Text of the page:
What to do if you see a Shark while Snorkeling

What to do if you see a Shark while Snorkeling

You and your dive partner are having a wonderful time enjoying a relaxing Snorkeling or scuba dive when suddenly, you spot a shark. You might want to know what to do if you see a Shark while Snorkeling. We discussed what scuba & snorkeling divers need to do if they encounter a shark. If you are scuba diving and come across a shark, you should take the following recommendations into consideration.

What to do if you see a Shark while Snorkeling

Stay calm and stay with your dive buddy.

Sharks are not the terrifying monsters represented on television and in the movies; they are naturally curious. They will occasionally come in to check on the divers’ progress before leaving again. The possibility of seeing one of these is quite uncommon. If you see one that doesn’t move around much, you must be vigilant and swim out of the area while staying close to the bottom. Sometimes sharks will remain in an area for an extended period, which could be the presence of fishing activities or the possibility of an easy meal of scraps. They are not fantastical sea monsters but rather predators and dumpster divers.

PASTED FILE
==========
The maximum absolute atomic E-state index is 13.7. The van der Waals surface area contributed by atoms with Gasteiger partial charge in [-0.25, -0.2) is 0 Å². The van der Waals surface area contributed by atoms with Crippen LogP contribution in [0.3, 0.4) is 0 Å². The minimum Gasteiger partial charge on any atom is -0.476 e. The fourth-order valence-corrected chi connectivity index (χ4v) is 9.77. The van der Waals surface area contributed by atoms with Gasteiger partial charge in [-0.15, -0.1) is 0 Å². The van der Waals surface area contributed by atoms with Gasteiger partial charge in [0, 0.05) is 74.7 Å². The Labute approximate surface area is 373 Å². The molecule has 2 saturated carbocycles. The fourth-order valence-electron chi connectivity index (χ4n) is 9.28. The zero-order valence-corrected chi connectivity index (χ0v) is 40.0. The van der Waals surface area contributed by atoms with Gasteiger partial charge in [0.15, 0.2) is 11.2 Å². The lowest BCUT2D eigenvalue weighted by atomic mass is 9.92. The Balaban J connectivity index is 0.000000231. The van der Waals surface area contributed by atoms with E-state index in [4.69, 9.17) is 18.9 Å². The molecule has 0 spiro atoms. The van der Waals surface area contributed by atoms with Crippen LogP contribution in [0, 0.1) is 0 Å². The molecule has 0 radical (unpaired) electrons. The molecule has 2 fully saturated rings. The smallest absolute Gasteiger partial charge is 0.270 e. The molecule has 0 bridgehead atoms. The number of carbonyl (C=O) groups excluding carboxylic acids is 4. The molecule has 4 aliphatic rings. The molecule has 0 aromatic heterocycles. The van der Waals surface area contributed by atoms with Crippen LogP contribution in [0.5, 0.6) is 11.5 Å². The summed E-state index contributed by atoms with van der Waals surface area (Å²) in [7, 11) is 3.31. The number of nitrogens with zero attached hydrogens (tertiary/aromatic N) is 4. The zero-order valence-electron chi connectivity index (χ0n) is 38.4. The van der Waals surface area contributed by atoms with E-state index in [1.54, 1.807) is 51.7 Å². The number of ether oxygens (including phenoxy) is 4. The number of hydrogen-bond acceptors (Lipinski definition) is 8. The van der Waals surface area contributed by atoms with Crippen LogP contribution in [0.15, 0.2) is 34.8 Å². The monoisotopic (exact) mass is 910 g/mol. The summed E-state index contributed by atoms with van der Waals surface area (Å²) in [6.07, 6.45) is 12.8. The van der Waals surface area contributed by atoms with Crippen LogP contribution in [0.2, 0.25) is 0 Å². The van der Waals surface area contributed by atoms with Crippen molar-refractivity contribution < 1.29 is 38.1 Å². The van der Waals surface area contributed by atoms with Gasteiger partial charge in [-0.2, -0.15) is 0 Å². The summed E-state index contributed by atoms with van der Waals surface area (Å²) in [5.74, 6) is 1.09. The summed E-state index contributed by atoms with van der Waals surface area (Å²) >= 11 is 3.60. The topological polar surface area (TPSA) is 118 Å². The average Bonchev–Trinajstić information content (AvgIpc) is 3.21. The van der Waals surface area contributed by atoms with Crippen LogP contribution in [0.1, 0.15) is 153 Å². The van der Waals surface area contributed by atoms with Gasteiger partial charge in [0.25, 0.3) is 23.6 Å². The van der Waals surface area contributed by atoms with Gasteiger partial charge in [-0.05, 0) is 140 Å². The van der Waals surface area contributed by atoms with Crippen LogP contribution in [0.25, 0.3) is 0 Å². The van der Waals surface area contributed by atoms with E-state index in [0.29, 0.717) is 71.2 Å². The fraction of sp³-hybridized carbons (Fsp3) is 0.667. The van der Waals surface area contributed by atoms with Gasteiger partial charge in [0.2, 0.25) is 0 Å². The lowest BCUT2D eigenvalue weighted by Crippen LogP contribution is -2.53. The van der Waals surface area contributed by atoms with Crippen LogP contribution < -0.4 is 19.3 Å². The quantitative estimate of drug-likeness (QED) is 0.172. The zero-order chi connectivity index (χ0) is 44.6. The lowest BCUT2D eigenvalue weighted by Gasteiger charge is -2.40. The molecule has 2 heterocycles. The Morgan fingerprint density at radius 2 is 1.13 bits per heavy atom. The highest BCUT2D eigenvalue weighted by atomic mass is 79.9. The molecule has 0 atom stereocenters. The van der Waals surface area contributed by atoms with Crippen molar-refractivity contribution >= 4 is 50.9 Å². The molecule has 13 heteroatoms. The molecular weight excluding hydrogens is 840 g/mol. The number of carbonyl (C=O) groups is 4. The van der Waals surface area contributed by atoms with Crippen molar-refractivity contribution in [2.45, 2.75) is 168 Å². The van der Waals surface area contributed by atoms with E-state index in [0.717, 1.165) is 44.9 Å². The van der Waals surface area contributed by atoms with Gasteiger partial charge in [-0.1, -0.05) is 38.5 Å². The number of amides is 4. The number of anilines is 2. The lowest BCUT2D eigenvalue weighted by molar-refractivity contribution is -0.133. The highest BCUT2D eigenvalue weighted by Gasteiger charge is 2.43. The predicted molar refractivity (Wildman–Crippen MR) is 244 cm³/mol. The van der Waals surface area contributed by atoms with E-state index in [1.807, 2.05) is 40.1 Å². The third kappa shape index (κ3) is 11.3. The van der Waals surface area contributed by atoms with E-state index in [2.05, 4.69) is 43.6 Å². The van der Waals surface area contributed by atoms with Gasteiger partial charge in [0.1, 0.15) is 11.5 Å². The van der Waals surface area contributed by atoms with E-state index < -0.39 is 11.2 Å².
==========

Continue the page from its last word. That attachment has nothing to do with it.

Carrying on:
Maintain a respectable distance.

Most sharks do not want to interact with divers in any way. Some of them, like nurses, leopards, and horn sharks, rest on the ocean floor and can be approached rather closely. When divers grasp at or annoy sharks, the sharks frequently bite as a protective mechanism rather than an offensive one.

The prey quickly swims away

If a large shark, such as a great white, tiger, or bull shark, comes close, you should maintain your position close to the bottom, face the shark, and hold your ground. At any case, you aren’t going to outswim it. Again, these animals are portrayed in such an inaccurate manner in movies that most scuba divers are afraid of their existence.

You shouldn’t worry about their biting or harming you in any way. They spend their lives in the sea and on the reef and exhibit a high level of curiosity—a trait rather indicative of intelligence. If you do not move and continue to confront them, they will eventually leave after thoroughly examining you and realizing what you are. After the shark has gone, you and your dive companion should swim away slowly while staying near the ocean floor.

Swim towards it.

If a shark continues to observe you while diving and you feel uneasy about the situation, you should stick close to your dive companion and move toward the shark. The presence of one human is noticeable in the water, but the presence of two humans at once is significantly more noticeable. The shark is smart enough to recognize that its victim will not swim toward it. So it will avoid it.

snorkeling shark attack

Use caution and safety training when spearfishing.

For a select group of scuba divers and, more specifically, free-divers, spearfishing is a particularly popular hobby (breath hold). Many seasoned divers and underwater hunters have met with a shark. In most cases, they have little choice but to release their catch to make the shark leave. It will make the situation a great deal worse. Unfortunately, some people have speared enormous sharks only to find that their single-shot spear guns have attached them to the sharks after they have speared them.